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Lori L. Isom, PhD
[CANCELLED] Role of Sodium Channel SCN1A and SCN1B in Dravet Syndrome and SUDEP
Interim Chair and Professor of Pharmacology; Professor of Molecular and Integrative Physiology; Professor of Neurology, University of Michigan Medical School
2 Riverside Circle, Roanoke, VA 24016
Mutations in ion channels and their non-pore-forming subunits can lead to neurological or cardiovascular diseases called “channelopathies.” In recent years it has become apparent that ion channels are part of large, multiprotein complexes, comprising not only the channel pore and its auxiliary subunits, but also components of the cytoskeleton, regulatory kinases and phosphatases, trafficking proteins, extracellular matrix proteins, and possibly even other ion channels.
Disruption of any member of a sodium channel signaling complex in vivo has the potential to disrupt channel function, resulting in paroxysmal disease, such as epilepsy or cardiac arrhythmia. Mutations in beta subunit genes may result in defects in axon guidance or cell-cell communication. Consistent with this, Scn1b null mice have a hyperexcitable phenotype that includes epilepsy, ataxia, abnormal neuronal pathfinding, a prolonged QT interval, and early death.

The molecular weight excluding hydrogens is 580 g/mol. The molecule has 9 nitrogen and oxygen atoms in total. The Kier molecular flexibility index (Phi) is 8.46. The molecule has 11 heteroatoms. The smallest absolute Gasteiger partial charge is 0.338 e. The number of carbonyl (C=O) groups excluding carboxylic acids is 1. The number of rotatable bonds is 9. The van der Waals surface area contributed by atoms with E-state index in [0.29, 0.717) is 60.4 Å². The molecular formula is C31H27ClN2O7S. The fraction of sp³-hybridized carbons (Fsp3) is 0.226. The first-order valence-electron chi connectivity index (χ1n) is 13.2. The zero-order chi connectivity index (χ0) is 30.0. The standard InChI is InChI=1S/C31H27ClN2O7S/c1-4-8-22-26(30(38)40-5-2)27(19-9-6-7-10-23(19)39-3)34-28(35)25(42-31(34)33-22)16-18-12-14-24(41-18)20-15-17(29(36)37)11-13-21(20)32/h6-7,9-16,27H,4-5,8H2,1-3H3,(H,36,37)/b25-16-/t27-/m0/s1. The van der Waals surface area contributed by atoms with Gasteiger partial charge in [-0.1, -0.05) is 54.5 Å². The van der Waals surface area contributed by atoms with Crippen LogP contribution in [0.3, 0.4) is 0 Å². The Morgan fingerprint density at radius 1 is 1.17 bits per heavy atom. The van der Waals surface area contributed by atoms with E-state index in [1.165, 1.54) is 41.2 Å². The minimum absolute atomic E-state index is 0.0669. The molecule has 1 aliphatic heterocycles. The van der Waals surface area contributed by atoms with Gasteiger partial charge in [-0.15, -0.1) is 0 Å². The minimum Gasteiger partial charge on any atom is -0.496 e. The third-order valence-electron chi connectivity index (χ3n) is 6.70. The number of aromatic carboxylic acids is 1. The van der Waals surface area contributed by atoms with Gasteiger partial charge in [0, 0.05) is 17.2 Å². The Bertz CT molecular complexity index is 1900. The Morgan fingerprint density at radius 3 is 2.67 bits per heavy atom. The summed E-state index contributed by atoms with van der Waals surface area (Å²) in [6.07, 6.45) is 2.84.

Dr. Lori Isom’s laboratory reported the first SCN1B human mutation linked to Dravet Syndrome—a severe and sometimes fatal childhood epileptic encephalopathy that also leads to mental retardation—and showed that Scn1b null mice model this disease. Understanding the molecular composition of individual sodium channel signaling complexes in excitable cells, as well as the conducting and non-conducting functions of the beta subunits may yield important insights into the molecular basis of inherited disease.